Influential media analyst Craig Moffett took a deep dive into Altice USA Wednesday, issuing a 39-page report that says with broadband growth behind its peers and doubts that its rural markets can take up the slack, one way to unlock its value would be to take the company private.
Altice USA stock has been battered over the past few months, dropping more than 20% since July 28 when it released Q2 results that showed zero broadband subscriber growth at a time when its larger peers are watching their high-speed data rolls rise. In his report, Moffett, principal and senior analyst at MoffettNathanson, noted that despite that sluggish performance, Altice USA’s sum-of-the-parts valuation indicates that Wall Street perhaps has the cable company all wrong.
While Moffett admitted that Altice USA has a “broadband pricing problem,” that there is some doubt that efforts to boost broadband customers in its more rural Suddenlink footprint will offset subscriber declines in its more metropolitan Optimum footprint, even conservative valuations of its four major geographies indicate a much higher value for the company than Wall Street has assigned.
“There’s a price for everything … and, to put it bluntly, this ain’t it,” Moffett wrote. “Altice’s current valuation is simply too cheap, and by a huge margin.”
The notion of going private at latest appeared to be attractive to some investors. Altice USA shares were up nearly 4% ($1.05 each) in early trading Sept. 8 to $28.19 per share. The stock was priced at $27.94 at 12:57 p.m. Wednesday, up 3% or 81 cents each.
Given the high valuations for recent private cable deals, including Altice’s own purchase of Service Electric Cable of NJ (10 times consensus cash flow) and its March agreement to buy North Carolina broadband provider Morris Broadband (24 times), Moffett assigned an 11.7 times multiple to Suddenlink, a 10.1x multiple to legacy Optimum systems and a 14.6 times multiple to its Lightpath division, pushing the combined company’s estimated trading multiple to 10.8 times forward looking cash flow. At that multiple, Moffett estimated that Altice USA stock should be priced at $51 per share, nearly double its Sept. 7 close of $27.25 each.
Moffett added that to take Altice USA private, the company would have to pay a premium to its current stock price, but at $30, $35, $40 or even $45 per share, that option would appear to be a bargain.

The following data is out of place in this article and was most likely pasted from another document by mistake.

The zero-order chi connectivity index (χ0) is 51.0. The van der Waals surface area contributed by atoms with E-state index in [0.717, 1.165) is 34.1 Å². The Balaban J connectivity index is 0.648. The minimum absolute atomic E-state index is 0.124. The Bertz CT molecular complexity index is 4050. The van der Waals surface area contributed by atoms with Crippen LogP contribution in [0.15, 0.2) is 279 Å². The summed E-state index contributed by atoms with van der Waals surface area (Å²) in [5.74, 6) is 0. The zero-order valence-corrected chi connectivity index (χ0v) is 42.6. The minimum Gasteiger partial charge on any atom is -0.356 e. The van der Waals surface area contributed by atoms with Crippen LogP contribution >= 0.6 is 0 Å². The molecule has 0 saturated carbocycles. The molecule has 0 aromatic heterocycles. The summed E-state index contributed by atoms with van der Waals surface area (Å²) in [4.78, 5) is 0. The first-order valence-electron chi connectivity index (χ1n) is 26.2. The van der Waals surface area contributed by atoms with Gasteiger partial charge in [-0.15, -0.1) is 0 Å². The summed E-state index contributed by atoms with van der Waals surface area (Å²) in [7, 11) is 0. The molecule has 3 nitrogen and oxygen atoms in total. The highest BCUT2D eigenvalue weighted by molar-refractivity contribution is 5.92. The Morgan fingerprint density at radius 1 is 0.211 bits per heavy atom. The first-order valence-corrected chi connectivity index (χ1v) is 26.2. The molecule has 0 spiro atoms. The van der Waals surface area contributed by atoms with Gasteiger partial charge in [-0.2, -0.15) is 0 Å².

Going private is nothing new for cable operators, and usually is driven by the perception that the public market is severely undervaluing assets. Mediacom Communications was the last major publicly traded cable operator to go private in 2011, and has had tremendous success as a private company. In 2004, Cox Communications went private in a deal valued at $8.5 billion, and hasn’t looked back since.
The analyst added that in one scenario, Altice USA could sell off its Suddenlink division at an 11.7 times multiple (implying a selling price of $22.7 billion) and Lightpath for 14.6 times cash flow (implying a $1.57 billion sale price), while retaining the Optimum business by purchasing the remaining public float. Moffett estimated that at a $35 per share take out price and the sale of Suddenlink and Lightpath, Altice USA could take itself private — debt free — for about $7.9 billion. At $45 per share, the total cost would rise to $10.3 billion.
Moffett stressed that going private is not something he is suggesting that Altice USA will do, but is something they could do. And there are also several possible iterations of the going private option, he wrote.
“The takeaway here is that, even with a meaningful premium, the current valuation is so cheap that it creates enormous optionality,” Moffett wrote, adding that Altice USA has been doing its own “modified take-private” for years.
Moffett noted that since separating from Altice N.V. in 2018, Altice USA has made about $7.7 billion in share repurchases, reducing its total shares outstanding by about 38%. Excluding the ownership stake held by Altice N.V. chairman Patrick Drahi, and Altice USA has reduced its public float by more than half.
“Indeed, it may be the case that Drahi would conclude that it is more attractive to simply stay the course and retire shares until the remaining float is so small that almost any premium paid to complete the job would be financially immaterial,” Moffett wrote. He estimated that Altice USA, if it maintains its leverage target of 4.5 times to 5 times cash flow, would buy back about $8.5 billion of its stock through 2025.
“Altice could go private, sell select assets — we highlighted Suddenlink just because we suspect it would be so easy to sell — and own what's left for... well, for nothing at all,” Moffett continued.
Mike Farrell is senior content producer, finance for Multichannel News/B+C, covering finance, operations and M&A at cable operators and networks across the industry. He joined Multichannel News in September 1998 and has written about major deals and top players in the business ever since. He also writes the On The Money blog, offering deeper dives into a wide variety of topics including, retransmission consent, regional sports networks,and streaming video. In 2015 he won the Jesse H. Neal Award for Best Profile, an in-depth look at the Syfy Network’s Sharknado franchise and its impact on the industry.
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